Ninon de Lenclos knew everything about the art of love. The greatest writers, thinkers, and politicians of the time had been her lovers—men like La Rochefoucauld, Molière, and Richelieu. Seduction was a game to her, to be practiced with skill. As she got older, and her reputation grew, the most important families in France would send their sons to her to be instructed in matters of love.
Ninon knew that men and women are very different, but when it comes to seduction they feel the same: Deep down inside, they often sense when they are being seduced, but they give in because they enjoy the feeling of being led along. It is a pleasure to let go, and to allow the other person to detour you into a strange country. Everything in seduction, however, depends on suggestion. You cannot announce your intentions or reveal them directly in words. Instead you must throw your targets off the scent. To surrender to your guidance they must be appropriately confused. You have to scramble your signals—appear interested in another man or woman (the decoy), then hint at being interested in the target, then feign indifference, on and on. Such patterns not only confuse, they excite.
Imagine this story from the countess’s perspective: After a few of the marquis’s moves, she sensed the marquis was playing some sort of game, but the game delighted her. She did not know where he was leading her, but so much the better. His moves intrigued her, each of them keeping her waiting for the next one—she even enjoyed her jealousy and confusion, for sometimes any emotion is better than the boredom of security. Perhaps the marquis had ulterior motives; most men do. But she was willing to wait and see, and probably if she had been made to wait long enough, what he was up to would not have mattered.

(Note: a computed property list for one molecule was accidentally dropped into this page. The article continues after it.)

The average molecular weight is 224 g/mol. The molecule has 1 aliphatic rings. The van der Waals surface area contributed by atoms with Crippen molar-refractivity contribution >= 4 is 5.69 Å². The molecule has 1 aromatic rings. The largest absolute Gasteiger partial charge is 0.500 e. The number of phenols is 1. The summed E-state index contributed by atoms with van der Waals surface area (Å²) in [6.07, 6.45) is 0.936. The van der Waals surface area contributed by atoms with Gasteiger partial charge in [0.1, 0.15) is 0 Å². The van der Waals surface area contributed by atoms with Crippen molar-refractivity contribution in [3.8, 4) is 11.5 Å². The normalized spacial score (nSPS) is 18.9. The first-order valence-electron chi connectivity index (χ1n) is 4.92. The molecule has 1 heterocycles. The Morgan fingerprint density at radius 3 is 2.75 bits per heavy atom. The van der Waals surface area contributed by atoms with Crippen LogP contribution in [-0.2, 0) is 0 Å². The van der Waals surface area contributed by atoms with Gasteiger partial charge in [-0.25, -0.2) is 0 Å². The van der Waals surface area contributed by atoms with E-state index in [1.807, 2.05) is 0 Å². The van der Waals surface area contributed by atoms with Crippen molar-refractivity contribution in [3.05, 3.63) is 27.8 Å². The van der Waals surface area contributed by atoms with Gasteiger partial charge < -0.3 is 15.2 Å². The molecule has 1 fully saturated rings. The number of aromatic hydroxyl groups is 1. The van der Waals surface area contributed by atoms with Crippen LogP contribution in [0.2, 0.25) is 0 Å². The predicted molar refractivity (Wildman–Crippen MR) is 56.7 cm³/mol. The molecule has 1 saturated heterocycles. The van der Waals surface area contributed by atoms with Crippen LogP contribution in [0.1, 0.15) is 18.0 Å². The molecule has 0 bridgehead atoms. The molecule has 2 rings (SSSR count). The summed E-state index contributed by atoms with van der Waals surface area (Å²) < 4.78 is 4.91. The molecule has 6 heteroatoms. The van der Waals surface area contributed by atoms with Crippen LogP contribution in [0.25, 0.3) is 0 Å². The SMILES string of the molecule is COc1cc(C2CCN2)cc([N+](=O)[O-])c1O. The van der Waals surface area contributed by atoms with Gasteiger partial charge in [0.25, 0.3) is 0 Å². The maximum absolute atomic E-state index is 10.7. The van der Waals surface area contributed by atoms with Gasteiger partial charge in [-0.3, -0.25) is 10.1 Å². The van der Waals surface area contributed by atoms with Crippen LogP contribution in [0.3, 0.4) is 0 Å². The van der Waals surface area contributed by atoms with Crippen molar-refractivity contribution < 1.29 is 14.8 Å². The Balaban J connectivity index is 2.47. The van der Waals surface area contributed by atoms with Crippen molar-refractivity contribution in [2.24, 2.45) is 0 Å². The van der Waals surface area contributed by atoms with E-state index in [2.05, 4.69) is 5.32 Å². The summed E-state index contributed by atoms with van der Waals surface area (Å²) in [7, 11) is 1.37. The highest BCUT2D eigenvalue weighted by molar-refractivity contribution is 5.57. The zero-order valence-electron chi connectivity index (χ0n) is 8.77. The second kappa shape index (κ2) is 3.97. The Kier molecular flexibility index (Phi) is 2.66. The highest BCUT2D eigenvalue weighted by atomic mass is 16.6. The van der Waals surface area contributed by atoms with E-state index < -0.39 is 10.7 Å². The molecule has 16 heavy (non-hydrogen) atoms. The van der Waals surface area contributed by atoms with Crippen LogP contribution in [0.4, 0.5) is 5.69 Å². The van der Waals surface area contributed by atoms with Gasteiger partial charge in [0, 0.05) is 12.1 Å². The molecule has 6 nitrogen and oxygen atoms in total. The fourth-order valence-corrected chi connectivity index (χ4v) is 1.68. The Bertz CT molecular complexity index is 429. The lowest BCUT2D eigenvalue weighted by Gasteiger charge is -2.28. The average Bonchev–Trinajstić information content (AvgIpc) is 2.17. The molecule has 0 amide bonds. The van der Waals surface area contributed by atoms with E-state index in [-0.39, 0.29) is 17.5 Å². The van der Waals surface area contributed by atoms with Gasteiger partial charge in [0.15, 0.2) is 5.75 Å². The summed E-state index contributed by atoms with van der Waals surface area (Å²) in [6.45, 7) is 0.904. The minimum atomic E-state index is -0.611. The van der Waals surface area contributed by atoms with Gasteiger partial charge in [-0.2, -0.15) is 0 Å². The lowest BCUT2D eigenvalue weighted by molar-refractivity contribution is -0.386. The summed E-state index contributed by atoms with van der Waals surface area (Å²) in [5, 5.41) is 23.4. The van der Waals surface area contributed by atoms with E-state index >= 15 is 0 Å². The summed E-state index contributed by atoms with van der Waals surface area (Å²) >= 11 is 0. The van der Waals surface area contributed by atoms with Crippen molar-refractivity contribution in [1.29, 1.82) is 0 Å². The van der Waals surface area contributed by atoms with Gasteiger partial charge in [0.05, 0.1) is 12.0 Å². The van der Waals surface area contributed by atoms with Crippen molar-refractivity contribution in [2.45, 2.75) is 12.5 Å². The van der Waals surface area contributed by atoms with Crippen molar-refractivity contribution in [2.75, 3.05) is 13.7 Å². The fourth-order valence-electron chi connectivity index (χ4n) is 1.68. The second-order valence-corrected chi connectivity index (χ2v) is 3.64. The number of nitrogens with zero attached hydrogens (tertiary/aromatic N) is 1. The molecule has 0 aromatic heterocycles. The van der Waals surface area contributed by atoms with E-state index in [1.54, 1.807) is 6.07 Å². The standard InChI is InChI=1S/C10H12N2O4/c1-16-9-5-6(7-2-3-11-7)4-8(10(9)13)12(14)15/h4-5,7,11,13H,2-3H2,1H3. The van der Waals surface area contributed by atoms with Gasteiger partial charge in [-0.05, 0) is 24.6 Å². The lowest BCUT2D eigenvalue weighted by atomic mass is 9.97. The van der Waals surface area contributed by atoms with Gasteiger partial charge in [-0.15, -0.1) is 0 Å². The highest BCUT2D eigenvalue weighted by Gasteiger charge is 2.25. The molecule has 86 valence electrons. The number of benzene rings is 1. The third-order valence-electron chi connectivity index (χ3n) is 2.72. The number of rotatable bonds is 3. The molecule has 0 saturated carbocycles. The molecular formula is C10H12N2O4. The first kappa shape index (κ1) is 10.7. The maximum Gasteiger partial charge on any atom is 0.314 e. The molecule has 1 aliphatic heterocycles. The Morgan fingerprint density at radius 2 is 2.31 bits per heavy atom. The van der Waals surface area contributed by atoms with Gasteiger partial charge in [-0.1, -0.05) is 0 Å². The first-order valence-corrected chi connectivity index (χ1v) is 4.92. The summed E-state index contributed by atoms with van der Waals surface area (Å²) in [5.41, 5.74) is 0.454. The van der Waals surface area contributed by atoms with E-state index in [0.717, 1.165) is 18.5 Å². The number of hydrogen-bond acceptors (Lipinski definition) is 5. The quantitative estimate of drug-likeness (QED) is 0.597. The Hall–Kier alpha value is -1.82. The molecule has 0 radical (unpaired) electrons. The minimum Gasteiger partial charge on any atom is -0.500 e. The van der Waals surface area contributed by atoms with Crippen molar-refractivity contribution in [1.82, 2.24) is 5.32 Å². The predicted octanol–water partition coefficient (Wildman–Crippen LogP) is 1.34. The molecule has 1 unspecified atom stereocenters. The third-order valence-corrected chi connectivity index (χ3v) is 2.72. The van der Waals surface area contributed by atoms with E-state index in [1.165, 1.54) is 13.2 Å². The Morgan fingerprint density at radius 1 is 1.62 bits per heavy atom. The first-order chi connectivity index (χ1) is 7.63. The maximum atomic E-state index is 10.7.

The moment the marquis uttered that fatal word “love,” however, all was changed. This was no longer a game with moves, it was an artless show of passion. His intention was revealed: He was seducing her. This put everything he had done in a new light. All that before had been charming now seemed ugly and conniving; the countess felt embarrassed and used. A door closed that would never open again.
Do not be held a cheat, even though it is impossible to live today without being one. Let your greatest cunning lie in covering up what looks like cunning.
Baltasar Gracián, 1601-1658